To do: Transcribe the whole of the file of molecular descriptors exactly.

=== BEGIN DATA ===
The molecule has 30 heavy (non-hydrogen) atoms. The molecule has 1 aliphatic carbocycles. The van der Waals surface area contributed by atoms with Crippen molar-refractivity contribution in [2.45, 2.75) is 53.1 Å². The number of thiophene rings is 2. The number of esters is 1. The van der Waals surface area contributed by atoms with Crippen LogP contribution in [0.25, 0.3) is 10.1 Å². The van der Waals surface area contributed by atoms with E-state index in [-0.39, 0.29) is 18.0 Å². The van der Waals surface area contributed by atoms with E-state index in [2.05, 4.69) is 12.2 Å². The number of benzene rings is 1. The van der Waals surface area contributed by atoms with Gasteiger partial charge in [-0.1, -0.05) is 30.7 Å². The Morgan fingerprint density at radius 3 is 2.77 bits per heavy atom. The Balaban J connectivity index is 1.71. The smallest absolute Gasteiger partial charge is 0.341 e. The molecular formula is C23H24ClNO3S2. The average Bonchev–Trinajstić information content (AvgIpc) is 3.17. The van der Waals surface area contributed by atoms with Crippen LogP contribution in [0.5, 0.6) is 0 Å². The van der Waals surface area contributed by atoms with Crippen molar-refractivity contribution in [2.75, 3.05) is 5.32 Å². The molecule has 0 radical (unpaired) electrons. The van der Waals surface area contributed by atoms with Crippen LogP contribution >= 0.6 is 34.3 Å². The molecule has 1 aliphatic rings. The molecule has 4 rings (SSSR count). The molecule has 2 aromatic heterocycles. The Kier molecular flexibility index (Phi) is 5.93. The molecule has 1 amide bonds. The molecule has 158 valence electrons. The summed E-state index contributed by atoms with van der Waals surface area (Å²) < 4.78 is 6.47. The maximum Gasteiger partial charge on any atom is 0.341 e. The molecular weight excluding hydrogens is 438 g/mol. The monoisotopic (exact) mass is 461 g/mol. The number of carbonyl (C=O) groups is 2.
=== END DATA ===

The molecule has 30 heavy (non-hydrogen) atoms. The molecule has 1 aliphatic carbocycles. The van der Waals surface area contributed by atoms with Crippen molar-refractivity contribution in [2.45, 2.75) is 53.1 Å². The number of thiophene rings is 2. The number of esters is 1. The van der Waals surface area contributed by atoms with Crippen LogP contribution in [0.25, 0.3) is 10.1 Å². The van der Waals surface area contributed by atoms with E-state index in [-0.39, 0.29) is 18.0 Å². The van der Waals surface area contributed by atoms with E-state index in [2.05, 4.69) is 12.2 Å². The number of benzene rings is 1. The van der Waals surface area contributed by atoms with Gasteiger partial charge in [-0.1, -0.05) is 30.7 Å². The Morgan fingerprint density at radius 3 is 2.77 bits per heavy atom. The Balaban J connectivity index is 1.71. The smallest absolute Gasteiger partial charge is 0.341 e. The molecular formula is C23H24ClNO3S2. The average Bonchev–Trinajstić information content (AvgIpc) is 3.17. The van der Waals surface area contributed by atoms with Crippen LogP contribution in [0.5, 0.6) is 0 Å². The van der Waals surface area contributed by atoms with Crippen molar-refractivity contribution in [2.75, 3.05) is 5.32 Å². The molecule has 0 radical (unpaired) electrons. The van der Waals surface area contributed by atoms with Crippen LogP contribution >= 0.6 is 34.3 Å². The molecule has 1 aliphatic rings. The molecule has 4 rings (SSSR count). The molecule has 2 aromatic heterocycles. The Kier molecular flexibility index (Phi) is 5.93. The molecule has 1 amide bonds. The molecule has 158 valence electrons. The summed E-state index contributed by atoms with van der Waals surface area (Å²) < 4.78 is 6.47. The maximum Gasteiger partial charge on any atom is 0.341 e. The molecular weight excluding hydrogens is 438 g/mol. The monoisotopic (exact) mass is 461 g/mol. The number of carbonyl (C=O) groups is 2.